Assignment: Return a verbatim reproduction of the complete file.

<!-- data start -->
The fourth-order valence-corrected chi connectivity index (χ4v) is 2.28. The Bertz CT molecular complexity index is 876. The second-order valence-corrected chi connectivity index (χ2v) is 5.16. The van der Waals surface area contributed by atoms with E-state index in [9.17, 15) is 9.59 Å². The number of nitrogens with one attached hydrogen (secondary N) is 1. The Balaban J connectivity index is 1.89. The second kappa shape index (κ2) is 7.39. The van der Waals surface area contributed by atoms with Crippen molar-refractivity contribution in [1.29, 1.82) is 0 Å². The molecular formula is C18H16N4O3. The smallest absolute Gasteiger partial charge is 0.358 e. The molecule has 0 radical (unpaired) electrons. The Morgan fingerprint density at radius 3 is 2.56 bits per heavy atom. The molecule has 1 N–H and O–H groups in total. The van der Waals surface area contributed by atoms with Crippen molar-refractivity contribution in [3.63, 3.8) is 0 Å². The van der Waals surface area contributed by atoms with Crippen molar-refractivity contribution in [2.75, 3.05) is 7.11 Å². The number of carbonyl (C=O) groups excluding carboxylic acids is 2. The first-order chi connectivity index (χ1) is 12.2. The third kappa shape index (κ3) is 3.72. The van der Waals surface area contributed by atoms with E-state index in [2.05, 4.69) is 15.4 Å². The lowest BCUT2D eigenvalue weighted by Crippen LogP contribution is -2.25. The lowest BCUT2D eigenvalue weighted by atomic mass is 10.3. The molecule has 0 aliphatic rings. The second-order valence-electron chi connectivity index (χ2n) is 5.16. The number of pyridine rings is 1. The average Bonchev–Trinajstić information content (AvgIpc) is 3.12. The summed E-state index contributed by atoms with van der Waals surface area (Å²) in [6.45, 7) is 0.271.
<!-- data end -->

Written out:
The fourth-order valence-corrected chi connectivity index (χ4v) is 2.28. The Bertz CT molecular complexity index is 876. The second-order valence-corrected chi connectivity index (χ2v) is 5.16. The van der Waals surface area contributed by atoms with E-state index in [9.17, 15) is 9.59 Å². The number of nitrogens with one attached hydrogen (secondary N) is 1. The Balaban J connectivity index is 1.89. The second kappa shape index (κ2) is 7.39. The van der Waals surface area contributed by atoms with Crippen molar-refractivity contribution in [1.29, 1.82) is 0 Å². The molecular formula is C18H16N4O3. The smallest absolute Gasteiger partial charge is 0.358 e. The molecule has 0 radical (unpaired) electrons. The Morgan fingerprint density at radius 3 is 2.56 bits per heavy atom. The molecule has 1 N–H and O–H groups in total. The van der Waals surface area contributed by atoms with Crippen molar-refractivity contribution in [3.63, 3.8) is 0 Å². The van der Waals surface area contributed by atoms with Crippen molar-refractivity contribution in [2.75, 3.05) is 7.11 Å². The number of carbonyl (C=O) groups excluding carboxylic acids is 2. The first-order chi connectivity index (χ1) is 12.2. The third kappa shape index (κ3) is 3.72. The van der Waals surface area contributed by atoms with E-state index in [2.05, 4.69) is 15.4 Å². The lowest BCUT2D eigenvalue weighted by Crippen LogP contribution is -2.25. The lowest BCUT2D eigenvalue weighted by atomic mass is 10.3. The molecule has 0 aliphatic rings. The second-order valence-electron chi connectivity index (χ2n) is 5.16. The number of pyridine rings is 1. The average Bonchev–Trinajstić information content (AvgIpc) is 3.12. The summed E-state index contributed by atoms with van der Waals surface area (Å²) in [6.45, 7) is 0.271.